I couldn’t have imagined the timing of my visit to Dr. B in Baltimore and my first video call with Dr. O was important, but it turns out to have been. One of the things Dr. B made very clear to me was that starting sulfasalazine, as Dr. C had suggested, would probably not be a very good idea for my eyes. She asked to be put in touch with Dr. O to discuss my Crohn’s medication options.

This week, I met Dr. O. Her office had already impressed me by making sure they had all the records they needed before my appointment. Dr. O listened intently to me and asked questions to clarify. She admitted she wasn’t familiar with targeted therapy, so I explained it to her. She took many notes and planned to correspond with my many doctors, and most urgently with Dr. B. She prescribed probiotics, but warned me my insurance might not cover them. Sure enough, within an hour of my appointment, the pharmacist called to let me know the script would not be covered. But Dr. O did not leave me hanging. The pharmacist read me a note she’d added to the prescription, saying that in the event I couldn’t get what she had prescribed, I could use another, over-the-counter one.

It’s the little things, like that one, which build a patient’s trust in their doctor, because it meant she cared enough not to leave me hanging. It’s gestures, too — I saw Dr. B wiping down the chair in the exam room herself before I went in. That small moment showed me that she was more interested in just getting her patient in to see her than in feeding her ego by pulling rank and waiting for a staff member to do it.

I appreciate these things. I appreciate humanity in my caregivers. I think they appreciate my professionalism as a patient, which is definitely a thing I’ve had the opportunity to hone over the past eight years, particularly when my response to meds has gone off-script and produced side effects that very few people get and even fewer doctors see.

While I wait to start whatever meds are deemed appropriate for my Crohn’s and also for my eyes, I paw my way through my days with very little energy. This winter has sapped me of my last ounces of strength, motivation, and drive. I’m starting to look around and discover that there are a lot other people feeling this way, too: stuck, without energy, sapped of strength. It’s like a second pandemic, one of inertia.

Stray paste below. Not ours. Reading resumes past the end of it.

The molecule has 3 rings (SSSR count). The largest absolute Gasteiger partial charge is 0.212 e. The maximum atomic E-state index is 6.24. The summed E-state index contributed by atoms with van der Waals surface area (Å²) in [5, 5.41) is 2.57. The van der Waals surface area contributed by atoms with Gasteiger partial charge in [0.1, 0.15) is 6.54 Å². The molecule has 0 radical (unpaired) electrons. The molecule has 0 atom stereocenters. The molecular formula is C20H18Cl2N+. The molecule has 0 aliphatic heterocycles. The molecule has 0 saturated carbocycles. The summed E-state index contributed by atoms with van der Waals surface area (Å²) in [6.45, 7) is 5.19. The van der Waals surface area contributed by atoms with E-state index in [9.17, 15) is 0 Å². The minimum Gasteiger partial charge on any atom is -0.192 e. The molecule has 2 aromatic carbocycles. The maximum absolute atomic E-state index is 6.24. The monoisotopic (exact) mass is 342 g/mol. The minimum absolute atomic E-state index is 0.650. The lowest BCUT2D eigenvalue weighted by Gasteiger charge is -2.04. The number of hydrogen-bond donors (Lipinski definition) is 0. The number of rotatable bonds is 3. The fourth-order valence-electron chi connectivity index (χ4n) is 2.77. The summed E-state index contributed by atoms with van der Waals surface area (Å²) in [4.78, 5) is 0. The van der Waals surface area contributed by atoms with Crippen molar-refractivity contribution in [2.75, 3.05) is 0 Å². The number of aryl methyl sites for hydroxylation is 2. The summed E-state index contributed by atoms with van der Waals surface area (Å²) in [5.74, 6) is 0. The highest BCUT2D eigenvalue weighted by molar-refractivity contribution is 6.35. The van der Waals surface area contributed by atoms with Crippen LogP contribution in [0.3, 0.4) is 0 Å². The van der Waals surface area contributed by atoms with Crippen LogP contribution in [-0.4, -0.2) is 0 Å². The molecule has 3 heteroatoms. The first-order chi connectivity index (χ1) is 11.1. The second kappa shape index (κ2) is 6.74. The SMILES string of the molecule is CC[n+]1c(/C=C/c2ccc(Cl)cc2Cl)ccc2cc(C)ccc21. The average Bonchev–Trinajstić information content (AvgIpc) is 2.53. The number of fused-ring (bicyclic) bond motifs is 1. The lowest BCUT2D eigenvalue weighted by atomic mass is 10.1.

This is what happens, I guess, when you internalize fear and stress for an entire year. When the very air molecules at the grocery store could be loaded with dangerous virus. When grandparents can’t hug grandkids for way too long. When kids only know their teachers in two dimensions (or maybe just one) and as a result feel zero accountability to them (and to the parents who keep trying to get them to be accountable). We just can’t go on like this, but we have no other choice. So we take a moment to look to our right and left, and notice everyone else is also lined up against the same wall we have hit so many times now. It doesn’t have any give, this wall, but we are all hitting it together. For now, that needs to be enough.

2 thoughts on “Hit it

  1. Very moving post. We’re all feeling the isolation but hopefully an end is in sight. I’m a pediatric nurse now so I’ve been vaxed for a while. 2 kids now and moved to Nyack last April to have more space. I can still see your little guys riding that rocking horse outside our apt. although I imagine they’re somewhat different now 🙂 Keep on keepin’ on.


    Liked by 1 person

  2. How wonderful to hear from you! Thanks for reading. Glad to hear you’re doing so well. We still miss Brooklyn so much — it’s always in our hearts. Be well and best wishes!

    Liked by 1 person